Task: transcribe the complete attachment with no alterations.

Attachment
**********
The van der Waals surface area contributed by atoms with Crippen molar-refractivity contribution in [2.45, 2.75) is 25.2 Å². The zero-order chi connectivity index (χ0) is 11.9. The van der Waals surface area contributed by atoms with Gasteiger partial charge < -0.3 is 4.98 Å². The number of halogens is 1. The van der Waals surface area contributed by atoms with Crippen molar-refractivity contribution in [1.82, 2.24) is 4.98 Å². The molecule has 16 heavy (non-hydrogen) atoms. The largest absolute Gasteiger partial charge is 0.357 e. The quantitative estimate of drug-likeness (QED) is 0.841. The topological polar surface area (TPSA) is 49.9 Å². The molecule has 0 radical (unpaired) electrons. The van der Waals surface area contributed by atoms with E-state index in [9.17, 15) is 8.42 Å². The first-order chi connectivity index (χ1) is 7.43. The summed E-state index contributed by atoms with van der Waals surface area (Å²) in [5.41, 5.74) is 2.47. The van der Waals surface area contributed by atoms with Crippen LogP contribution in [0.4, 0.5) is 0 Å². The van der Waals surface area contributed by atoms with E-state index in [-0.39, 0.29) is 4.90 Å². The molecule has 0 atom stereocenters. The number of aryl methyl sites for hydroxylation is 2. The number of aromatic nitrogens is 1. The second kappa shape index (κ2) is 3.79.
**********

The van der Waals surface area contributed by atoms with Crippen molar-refractivity contribution in [2.45, 2.75) is 25.2 Å². The zero-order chi connectivity index (χ0) is 11.9. The van der Waals surface area contributed by atoms with Gasteiger partial charge < -0.3 is 4.98 Å². The number of halogens is 1. The van der Waals surface area contributed by atoms with Crippen molar-refractivity contribution in [1.82, 2.24) is 4.98 Å². The molecule has 16 heavy (non-hydrogen) atoms. The largest absolute Gasteiger partial charge is 0.357 e. The quantitative estimate of drug-likeness (QED) is 0.841. The topological polar surface area (TPSA) is 49.9 Å². The molecule has 0 radical (unpaired) electrons. The van der Waals surface area contributed by atoms with E-state index in [9.17, 15) is 8.42 Å². The first-order chi connectivity index (χ1) is 7.43. The summed E-state index contributed by atoms with van der Waals surface area (Å²) in [5.41, 5.74) is 2.47. The van der Waals surface area contributed by atoms with Crippen LogP contribution in [0.4, 0.5) is 0 Å². The van der Waals surface area contributed by atoms with E-state index in [-0.39, 0.29) is 4.90 Å². The molecule has 0 atom stereocenters. The number of aryl methyl sites for hydroxylation is 2. The number of aromatic nitrogens is 1. The second kappa shape index (κ2) is 3.79.